Saturday, August 18, 2018

'Truth and Beauty' exhibition of Pre-Raphaelite art is great! Here are some preview images...



The works are wonderful and exactly what you'd expect to see including those by Dante Gabriel Rossetti, Holman Hunt, Edward Burne-Jones, Millais, Stanhope, Botticelli, Raphael and Fra Angelica among others. Such a wonderful art excursion.  Now at the San Francisco Legion of Honor!

Friday, August 10, 2018

'Tara Mechani' by Dana Albany

A wonderful salvaged metal sculpture of a robotic female buddha stands atop a platform overlooking the expanse of our downtown park as if she is practicing a walking meditation.  Once a beacon for the Burning Man community, locals now have the opportunity to see this sensual creation by Dana Albany through August 13th. 

Dana has made other sculptures including a youth educational mosaic spacecraft that was also displayed at Burning Man.  Some of the most amazing art work in ingenuity and quality is created by artists for each Burning Man gathering (an annual event in the Neveda desert). 

We are fortunate that pieces from various gatherings are and will be making brief stops as they tour a number of locations over the next few years!

Movie Reviews: Big Eyes and Loving Vincent

There can be no comparison between these movies, even though they are about artists.

'Big Eyes' with Amy Adams was disappointing.  Amy plays an artist is the 1950s who doesn't make her own mark because her husband sells her art as if he was its creator and she goes along with it (for years).  It isn't until she leaves the husband/marriage that she finds some backbone and strength to tell the truth about what happened.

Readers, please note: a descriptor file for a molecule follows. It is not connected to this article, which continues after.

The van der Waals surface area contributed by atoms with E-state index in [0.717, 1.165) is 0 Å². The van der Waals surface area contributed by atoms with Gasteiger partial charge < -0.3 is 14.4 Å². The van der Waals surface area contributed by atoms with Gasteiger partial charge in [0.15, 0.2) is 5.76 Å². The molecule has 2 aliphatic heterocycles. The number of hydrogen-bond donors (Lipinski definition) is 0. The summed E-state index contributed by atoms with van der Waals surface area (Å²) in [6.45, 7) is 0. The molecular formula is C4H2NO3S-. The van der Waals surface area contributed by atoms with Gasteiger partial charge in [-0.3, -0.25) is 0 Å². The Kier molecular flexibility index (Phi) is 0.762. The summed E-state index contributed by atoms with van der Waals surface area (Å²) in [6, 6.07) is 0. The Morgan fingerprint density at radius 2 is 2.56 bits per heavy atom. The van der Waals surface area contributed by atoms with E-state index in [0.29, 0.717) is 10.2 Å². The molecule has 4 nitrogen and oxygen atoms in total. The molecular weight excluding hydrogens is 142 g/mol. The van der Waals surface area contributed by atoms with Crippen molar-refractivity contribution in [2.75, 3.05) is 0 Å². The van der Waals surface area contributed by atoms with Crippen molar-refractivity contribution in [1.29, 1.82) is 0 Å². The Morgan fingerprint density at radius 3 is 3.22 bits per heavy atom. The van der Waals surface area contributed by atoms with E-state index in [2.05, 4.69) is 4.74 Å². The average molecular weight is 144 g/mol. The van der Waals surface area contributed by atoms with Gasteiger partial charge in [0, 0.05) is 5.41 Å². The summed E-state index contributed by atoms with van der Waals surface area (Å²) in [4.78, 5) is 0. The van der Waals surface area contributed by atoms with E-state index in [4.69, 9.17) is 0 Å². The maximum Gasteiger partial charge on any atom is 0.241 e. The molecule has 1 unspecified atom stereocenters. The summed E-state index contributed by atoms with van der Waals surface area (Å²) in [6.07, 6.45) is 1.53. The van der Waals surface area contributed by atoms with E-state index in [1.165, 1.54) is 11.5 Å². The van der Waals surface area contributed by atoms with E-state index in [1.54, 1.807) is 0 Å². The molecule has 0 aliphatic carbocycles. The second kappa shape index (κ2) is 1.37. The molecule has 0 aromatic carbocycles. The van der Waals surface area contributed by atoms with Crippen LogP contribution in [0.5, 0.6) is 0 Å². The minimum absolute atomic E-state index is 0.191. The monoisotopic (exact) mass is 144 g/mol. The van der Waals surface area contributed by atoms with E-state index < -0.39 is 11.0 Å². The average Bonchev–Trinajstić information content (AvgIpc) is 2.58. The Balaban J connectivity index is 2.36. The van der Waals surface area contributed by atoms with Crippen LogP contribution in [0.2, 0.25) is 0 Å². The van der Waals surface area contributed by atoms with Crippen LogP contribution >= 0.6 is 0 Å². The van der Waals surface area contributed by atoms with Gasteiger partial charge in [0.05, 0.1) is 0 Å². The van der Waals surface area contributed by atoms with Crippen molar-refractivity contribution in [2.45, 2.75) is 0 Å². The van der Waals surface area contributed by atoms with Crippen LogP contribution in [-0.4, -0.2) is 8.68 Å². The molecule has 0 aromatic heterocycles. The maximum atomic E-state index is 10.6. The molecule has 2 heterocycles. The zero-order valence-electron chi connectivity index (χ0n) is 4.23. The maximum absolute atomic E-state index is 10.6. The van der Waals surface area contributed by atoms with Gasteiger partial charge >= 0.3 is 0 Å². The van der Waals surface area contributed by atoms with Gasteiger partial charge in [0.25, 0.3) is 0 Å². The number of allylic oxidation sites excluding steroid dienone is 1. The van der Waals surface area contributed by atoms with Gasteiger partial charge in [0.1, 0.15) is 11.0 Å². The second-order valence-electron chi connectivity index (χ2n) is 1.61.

'Loving Vincent' is a truly exquisite movie!  The animation of the numerous paintings made for this movie is amazing, and the paintings themselves are incredible!!  What an accomplishment to have made such an impressive and beautifully crafted movie.  If you haven't seen it, I highly recommend it!!

Saturday, August 4, 2018

Additional Egon Schiele lesson work!

As part of the module on Egon Schiele that I posted about yesterday, I took the second painting of my facial bones to work on.  As you can tell from this photo compared to yesterday's post, I've changed the background, reduced the width of the face at the jaw line, neck and shoulders, done some additional painting of the face, and added a hand (in an attempt at a Schiele-like hand though mine is not as boney as he would have done) plus a stem.  I don't have any plan for what to put on top of the stem--that's still a mystery--so I'm going to leave it without anything for now. 

What you can see in the face is additional depth and more clarification of facial elements that weren't there before.  The striped background provides contrast with the face as well as the hand.  Its not a pretty image, but I learned a lot by doing the exercise in the first place and then working with it further to form something else.

Let's Face It! - Week 30 on Egon Schiele

Week 30's instructor led us through a great exercise of getting to know our facial bone structure (a way in which Schiele painted).  That is what the two images above are about.

Using a paintbrush with our dominant hand, the other hand was used to feel the facial bones as we painted what we felt with our eyes closed.

This was done three different times with a different color each time. These were considered warm-up exercises to get into an expressive mode of painting.

The images to the left are separate paintings done from the same photo after the warm-up exercises.  The figure on the right is in acrylic; the one on the left is in watercolor crayon and markers.

What I learned is not to be afraid of work that looks unpleasant or strange, or fearful of applying paint with free-form brush stokes. and that painting and drawing loosely has its own character and charm.